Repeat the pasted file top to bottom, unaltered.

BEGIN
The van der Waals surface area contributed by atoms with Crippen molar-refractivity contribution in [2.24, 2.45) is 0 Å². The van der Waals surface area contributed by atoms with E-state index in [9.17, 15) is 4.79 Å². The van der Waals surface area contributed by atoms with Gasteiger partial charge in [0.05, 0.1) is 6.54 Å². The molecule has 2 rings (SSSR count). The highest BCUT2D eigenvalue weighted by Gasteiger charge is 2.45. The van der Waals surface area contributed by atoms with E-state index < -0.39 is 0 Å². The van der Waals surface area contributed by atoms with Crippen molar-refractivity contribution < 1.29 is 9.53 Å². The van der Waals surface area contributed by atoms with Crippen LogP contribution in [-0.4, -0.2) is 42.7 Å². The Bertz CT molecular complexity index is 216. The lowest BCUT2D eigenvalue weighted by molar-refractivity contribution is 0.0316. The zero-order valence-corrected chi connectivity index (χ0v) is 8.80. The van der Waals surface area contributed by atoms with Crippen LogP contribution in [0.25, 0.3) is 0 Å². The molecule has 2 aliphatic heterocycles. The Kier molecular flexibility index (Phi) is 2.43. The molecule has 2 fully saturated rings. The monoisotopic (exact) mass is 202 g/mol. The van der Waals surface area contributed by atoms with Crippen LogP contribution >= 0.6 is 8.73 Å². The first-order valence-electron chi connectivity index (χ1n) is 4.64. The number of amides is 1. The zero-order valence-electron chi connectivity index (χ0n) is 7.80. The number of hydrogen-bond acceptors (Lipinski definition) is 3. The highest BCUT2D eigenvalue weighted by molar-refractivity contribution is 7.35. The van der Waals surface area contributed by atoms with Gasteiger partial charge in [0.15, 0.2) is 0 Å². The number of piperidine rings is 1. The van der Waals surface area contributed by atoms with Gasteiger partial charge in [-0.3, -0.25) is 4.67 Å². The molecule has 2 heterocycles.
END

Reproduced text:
The van der Waals surface area contributed by atoms with Crippen molar-refractivity contribution in [2.24, 2.45) is 0 Å². The van der Waals surface area contributed by atoms with E-state index in [9.17, 15) is 4.79 Å². The van der Waals surface area contributed by atoms with Gasteiger partial charge in [0.05, 0.1) is 6.54 Å². The molecule has 2 rings (SSSR count). The highest BCUT2D eigenvalue weighted by Gasteiger charge is 2.45. The van der Waals surface area contributed by atoms with E-state index < -0.39 is 0 Å². The van der Waals surface area contributed by atoms with Crippen molar-refractivity contribution < 1.29 is 9.53 Å². The van der Waals surface area contributed by atoms with Crippen LogP contribution in [-0.4, -0.2) is 42.7 Å². The Bertz CT molecular complexity index is 216. The lowest BCUT2D eigenvalue weighted by molar-refractivity contribution is 0.0316. The zero-order valence-corrected chi connectivity index (χ0v) is 8.80. The van der Waals surface area contributed by atoms with Crippen LogP contribution in [0.25, 0.3) is 0 Å². The molecule has 2 aliphatic heterocycles. The Kier molecular flexibility index (Phi) is 2.43. The molecule has 2 fully saturated rings. The monoisotopic (exact) mass is 202 g/mol. The van der Waals surface area contributed by atoms with Crippen LogP contribution >= 0.6 is 8.73 Å². The first-order valence-electron chi connectivity index (χ1n) is 4.64. The number of amides is 1. The zero-order valence-electron chi connectivity index (χ0n) is 7.80. The number of hydrogen-bond acceptors (Lipinski definition) is 3. The highest BCUT2D eigenvalue weighted by molar-refractivity contribution is 7.35. The van der Waals surface area contributed by atoms with Gasteiger partial charge in [0.15, 0.2) is 0 Å². The number of piperidine rings is 1. The van der Waals surface area contributed by atoms with Gasteiger partial charge in [-0.3, -0.25) is 4.67 Å². The molecule has 2 heterocycles.